We quickly put the beatdown on, almost suprisingly so, and have the vampire in a position where he begs for his life. He offers us a way back to Ebberon, but as the bard is about to take his hand, he spontaneously combusts. Naturally, we take this to assume that he was planning to betray us, by killing the one he hated most, but his spell backfired.


At this time, we are exhausted. The leader of our faction gives us a week's downtime. The rogue takes the opportunity to come to grips with his feelings for the bard (to be fair, this was more of a "why am I left out of the love triangle!", but it was handled very well), who seems to reciprocate the feelings.

One week later, the bomb drops. We find our leader dead in his room. Dead permanently, as it had remained there undisturbed for days. All of the evidence in the room points to one source: the devils at the foundry. We see the soldiers of the faction gathering outside, preparing to march in one last desperate attack, whether we went with them or not.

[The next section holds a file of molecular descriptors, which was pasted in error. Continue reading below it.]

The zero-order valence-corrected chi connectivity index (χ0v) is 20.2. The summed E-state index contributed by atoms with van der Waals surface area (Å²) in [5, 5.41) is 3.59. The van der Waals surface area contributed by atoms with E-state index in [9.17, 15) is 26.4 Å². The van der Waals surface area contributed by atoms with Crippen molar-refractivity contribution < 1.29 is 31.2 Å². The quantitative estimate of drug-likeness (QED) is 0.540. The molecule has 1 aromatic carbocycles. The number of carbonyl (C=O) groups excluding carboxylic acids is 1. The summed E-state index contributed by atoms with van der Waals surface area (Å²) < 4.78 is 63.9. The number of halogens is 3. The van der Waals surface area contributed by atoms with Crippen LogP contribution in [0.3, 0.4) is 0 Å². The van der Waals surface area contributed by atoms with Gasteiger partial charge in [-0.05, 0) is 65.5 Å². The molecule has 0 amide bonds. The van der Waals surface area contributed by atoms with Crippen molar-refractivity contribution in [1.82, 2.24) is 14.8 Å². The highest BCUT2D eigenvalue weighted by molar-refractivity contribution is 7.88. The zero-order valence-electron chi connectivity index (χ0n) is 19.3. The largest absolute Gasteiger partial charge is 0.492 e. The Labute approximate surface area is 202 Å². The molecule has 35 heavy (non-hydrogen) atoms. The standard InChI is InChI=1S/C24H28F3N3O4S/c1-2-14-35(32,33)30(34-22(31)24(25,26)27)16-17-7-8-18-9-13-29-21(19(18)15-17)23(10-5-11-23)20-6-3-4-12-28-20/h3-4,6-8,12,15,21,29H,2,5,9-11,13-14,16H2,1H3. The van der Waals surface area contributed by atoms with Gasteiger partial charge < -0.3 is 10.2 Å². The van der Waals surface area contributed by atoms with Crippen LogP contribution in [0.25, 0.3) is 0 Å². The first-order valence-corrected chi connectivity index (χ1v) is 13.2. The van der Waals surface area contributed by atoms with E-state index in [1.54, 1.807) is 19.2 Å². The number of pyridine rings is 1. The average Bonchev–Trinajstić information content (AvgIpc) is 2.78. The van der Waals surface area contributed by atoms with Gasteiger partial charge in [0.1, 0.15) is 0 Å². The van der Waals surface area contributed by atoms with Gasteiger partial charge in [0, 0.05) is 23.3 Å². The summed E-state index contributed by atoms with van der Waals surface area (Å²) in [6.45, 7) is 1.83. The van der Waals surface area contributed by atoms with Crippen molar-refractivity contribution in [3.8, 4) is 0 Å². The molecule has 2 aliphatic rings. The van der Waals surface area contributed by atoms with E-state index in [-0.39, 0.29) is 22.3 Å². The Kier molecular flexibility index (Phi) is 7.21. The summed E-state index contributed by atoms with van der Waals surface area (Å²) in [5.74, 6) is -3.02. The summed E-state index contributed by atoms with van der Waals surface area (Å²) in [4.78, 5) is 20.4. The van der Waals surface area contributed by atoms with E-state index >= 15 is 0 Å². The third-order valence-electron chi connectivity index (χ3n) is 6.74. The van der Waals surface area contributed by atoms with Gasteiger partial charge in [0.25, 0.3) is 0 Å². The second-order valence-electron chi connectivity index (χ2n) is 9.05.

Left with little choice, our only real ally in sigil dead, we march with them. My character takes the moment to finally get over a dark part of his past, and leads the army, giving a pre-battle oratory worthy of Tolkien, and lead the army off.

Despite my best countermeasures, we are ambushed within charging distance of the foundry, a wall of fire erected behind us, Yugloths of varying sizes streaming out of buildings before us. Trapped, we do what we can to make our men hold. The battle goes badly, outnumbered two-to-one, and flanked by what seemed to be the majority of what was one of the major neutral factions- turned to undead. But, we make the best of it, I lead a final, desperate cavalry charge, exploiting a weak centre along with the other PC's and a handfull of NPC knights. We make it to the foundry gates, only to be confronted by a warforged titan.